Found what you're looking for?

  • Start learning 29% faster today
  • 150,000+ documents available
  • Just £6.99 a month

Not the one? Search for your essay title...
  • Join over 1.2 million students every month
  • Accelerate your learning by 29%
  • Unlimited access from just £6.99 per month

See related essaysSee related essays

Related GCSE Tess of the d'Urbervilles essays

  1. Symbolism in Tess of the D'urbervilles

    are in spring like in the beginning of the play, and things are good In Tess' life, but we know that they will not continue to stay like this. Angel leaves Tess, and moves to Brazil, once again she is on her own and upset, and we are now approaching winter.

  2. Tess of the D'urbervilles - How far do you agree that Tess is responsible ...

    Tess is devastated and blames herself for this accident " in light of a murderess" Hardy blamed it on fate "blighted star" as before the accident we hear Tess and Abraham taking about which one they live on "A blighted one" I feel that in a way Tess is responsible

  1. Hardy's skill in creating mood through the use of nature in his novel 'Tess ...

    This is a complete contrast to when she was travelling to Talbothays feeling optimistic and hopeful, but on this journey she felt disheartened, sorrowful and pessimistic about her future without Angel Clare. Hardy even has Tess herself dressed plainly as if she were a part of the dreary landscape, so

  2. Lively and Hardy both make use of the natural environment to enhance their stories ...

    Hardy benefits from using third person in many ways. He can describe how the forces are working on Tess which in first person would be impossible as Tess can not see herself and he has the freedom to write in depth and get across directly is personal opinion eg.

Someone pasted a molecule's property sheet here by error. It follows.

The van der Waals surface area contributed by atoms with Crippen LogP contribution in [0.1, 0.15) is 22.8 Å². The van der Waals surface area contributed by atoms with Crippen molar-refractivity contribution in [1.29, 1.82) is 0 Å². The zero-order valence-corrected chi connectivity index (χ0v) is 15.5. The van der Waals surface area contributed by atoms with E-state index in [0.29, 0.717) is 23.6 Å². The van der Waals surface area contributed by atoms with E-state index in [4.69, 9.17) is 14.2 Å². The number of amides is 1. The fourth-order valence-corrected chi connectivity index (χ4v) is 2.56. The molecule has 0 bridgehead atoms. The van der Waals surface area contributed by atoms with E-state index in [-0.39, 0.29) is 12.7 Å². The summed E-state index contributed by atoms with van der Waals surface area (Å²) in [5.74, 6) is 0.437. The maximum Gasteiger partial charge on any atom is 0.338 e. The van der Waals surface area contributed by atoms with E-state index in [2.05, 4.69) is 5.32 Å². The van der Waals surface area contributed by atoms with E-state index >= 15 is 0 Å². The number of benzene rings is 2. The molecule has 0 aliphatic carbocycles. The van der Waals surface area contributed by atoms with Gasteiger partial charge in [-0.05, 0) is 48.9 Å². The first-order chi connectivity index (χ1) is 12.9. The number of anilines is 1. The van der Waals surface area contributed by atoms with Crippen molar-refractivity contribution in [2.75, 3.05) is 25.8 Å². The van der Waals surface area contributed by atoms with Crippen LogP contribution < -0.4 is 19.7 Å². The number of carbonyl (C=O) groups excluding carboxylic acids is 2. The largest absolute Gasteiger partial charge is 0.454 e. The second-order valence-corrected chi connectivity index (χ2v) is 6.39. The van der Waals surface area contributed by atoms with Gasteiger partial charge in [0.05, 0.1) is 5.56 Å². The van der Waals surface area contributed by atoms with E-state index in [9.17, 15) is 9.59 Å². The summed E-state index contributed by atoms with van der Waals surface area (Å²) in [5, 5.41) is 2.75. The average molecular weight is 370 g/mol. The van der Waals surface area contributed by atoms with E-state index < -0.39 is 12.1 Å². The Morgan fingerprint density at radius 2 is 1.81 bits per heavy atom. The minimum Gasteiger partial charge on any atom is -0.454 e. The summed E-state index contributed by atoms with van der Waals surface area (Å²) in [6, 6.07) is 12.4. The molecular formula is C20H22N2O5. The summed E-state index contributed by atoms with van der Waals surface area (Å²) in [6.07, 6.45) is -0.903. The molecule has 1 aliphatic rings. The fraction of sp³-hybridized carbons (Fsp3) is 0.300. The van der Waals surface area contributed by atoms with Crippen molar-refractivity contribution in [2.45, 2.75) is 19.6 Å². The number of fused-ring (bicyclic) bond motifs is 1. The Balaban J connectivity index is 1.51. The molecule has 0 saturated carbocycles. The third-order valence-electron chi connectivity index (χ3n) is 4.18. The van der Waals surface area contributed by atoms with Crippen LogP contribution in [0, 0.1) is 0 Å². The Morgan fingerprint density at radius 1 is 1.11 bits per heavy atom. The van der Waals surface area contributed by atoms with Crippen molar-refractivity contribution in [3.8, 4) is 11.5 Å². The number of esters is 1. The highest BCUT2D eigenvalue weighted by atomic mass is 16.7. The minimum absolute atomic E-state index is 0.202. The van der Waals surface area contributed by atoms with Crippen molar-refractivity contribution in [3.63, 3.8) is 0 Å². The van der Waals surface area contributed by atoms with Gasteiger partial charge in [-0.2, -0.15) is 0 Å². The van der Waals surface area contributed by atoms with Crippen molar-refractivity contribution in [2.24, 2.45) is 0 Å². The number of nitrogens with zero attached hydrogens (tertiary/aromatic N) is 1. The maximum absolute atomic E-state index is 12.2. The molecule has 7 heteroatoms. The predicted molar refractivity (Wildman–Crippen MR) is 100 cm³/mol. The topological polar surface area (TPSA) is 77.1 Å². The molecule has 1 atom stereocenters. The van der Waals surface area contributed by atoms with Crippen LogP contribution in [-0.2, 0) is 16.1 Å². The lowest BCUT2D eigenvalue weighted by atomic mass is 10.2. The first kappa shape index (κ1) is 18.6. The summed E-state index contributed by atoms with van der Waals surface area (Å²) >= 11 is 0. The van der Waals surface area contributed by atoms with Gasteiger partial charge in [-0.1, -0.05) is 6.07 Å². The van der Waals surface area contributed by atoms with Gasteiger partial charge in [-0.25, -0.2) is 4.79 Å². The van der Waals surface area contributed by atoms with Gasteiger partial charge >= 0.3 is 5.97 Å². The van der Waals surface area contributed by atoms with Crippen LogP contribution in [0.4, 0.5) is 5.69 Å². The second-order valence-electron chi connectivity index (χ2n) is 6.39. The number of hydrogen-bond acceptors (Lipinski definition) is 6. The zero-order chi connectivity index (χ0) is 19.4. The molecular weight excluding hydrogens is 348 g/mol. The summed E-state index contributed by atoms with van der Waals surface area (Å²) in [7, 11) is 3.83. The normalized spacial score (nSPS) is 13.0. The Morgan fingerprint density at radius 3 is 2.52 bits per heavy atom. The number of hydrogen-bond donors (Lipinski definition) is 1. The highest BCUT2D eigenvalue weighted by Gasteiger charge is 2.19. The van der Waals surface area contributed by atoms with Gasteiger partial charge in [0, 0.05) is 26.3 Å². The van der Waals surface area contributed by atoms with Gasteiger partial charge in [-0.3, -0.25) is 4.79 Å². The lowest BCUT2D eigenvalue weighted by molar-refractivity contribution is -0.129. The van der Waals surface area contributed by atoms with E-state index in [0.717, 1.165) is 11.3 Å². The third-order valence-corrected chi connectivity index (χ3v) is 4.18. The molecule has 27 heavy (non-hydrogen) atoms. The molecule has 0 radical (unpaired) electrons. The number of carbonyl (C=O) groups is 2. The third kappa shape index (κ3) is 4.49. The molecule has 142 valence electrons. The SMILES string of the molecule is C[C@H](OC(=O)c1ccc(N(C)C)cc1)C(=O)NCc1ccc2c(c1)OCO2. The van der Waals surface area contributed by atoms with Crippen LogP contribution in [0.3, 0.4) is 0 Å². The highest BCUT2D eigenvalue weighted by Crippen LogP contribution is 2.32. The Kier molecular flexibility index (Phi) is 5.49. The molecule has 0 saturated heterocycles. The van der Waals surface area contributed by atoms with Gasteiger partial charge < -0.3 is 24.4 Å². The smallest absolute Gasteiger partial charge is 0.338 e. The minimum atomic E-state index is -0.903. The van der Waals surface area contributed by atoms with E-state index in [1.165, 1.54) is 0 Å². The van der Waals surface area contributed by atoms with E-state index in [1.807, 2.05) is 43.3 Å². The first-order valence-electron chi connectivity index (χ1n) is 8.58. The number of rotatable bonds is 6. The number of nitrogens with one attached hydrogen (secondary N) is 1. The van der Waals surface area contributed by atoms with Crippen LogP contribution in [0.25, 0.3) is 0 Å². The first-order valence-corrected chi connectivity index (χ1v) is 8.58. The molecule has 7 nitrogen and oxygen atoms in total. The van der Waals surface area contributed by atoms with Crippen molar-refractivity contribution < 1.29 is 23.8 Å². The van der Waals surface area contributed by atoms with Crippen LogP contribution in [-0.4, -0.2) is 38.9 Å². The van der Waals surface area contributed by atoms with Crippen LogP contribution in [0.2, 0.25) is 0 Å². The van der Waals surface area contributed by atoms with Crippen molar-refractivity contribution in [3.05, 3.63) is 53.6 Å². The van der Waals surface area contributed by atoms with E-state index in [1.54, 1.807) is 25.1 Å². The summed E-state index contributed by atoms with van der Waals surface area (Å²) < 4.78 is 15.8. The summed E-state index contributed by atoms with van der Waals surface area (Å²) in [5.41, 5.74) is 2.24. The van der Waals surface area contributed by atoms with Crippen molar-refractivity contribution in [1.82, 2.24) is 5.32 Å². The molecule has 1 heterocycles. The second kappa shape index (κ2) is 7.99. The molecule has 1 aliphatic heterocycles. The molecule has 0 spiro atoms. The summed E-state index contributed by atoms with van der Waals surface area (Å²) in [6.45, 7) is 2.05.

1. Tess od The D'urbervilles

    sense of a certain ludicrousness in her errand was now so strong' confirms that Tess would much prefer to pay back the family herself rather than have to seek help elsewhere. This also shows that Tess is a strong character as she likes to do things for herself.

  2. Tess Of The Du'rbervilles

    Tess takes the beehives to market because her parents are too drunk. However, the consequences of this results in the family's horse Prince dying. This happens when Tess is on her way to market at an early time. Not aware that her lamp is blown out and her carriage is not visible to other nearby travellers.

  1. Compare and Contras the presentation of Tess Durbeyfield in "Tess of the D'Urbervilles" and ...

    This hints that, while Ernestina may well have had a more expensive education, she has had a lot less experience of life, and is not as intelligent; described by Charles as "a pretty little thing, yet a shallow little thing".

  2. How does Hardy highlight the conflict between social convention and natural humanity in his ...

    Within the first line of the extract the reader is given an impression of the machine operator: ?he stood apathetic beside his portable repository of force, round whose hot blackness the morning air quivered.? In this quotation there are many words and phrases that have negative connotations, implying that the

  • Over 160,000 pieces
    of student written work
  • Annotated by
    experienced teachers
  • Ideas and feedback to
    improve your own work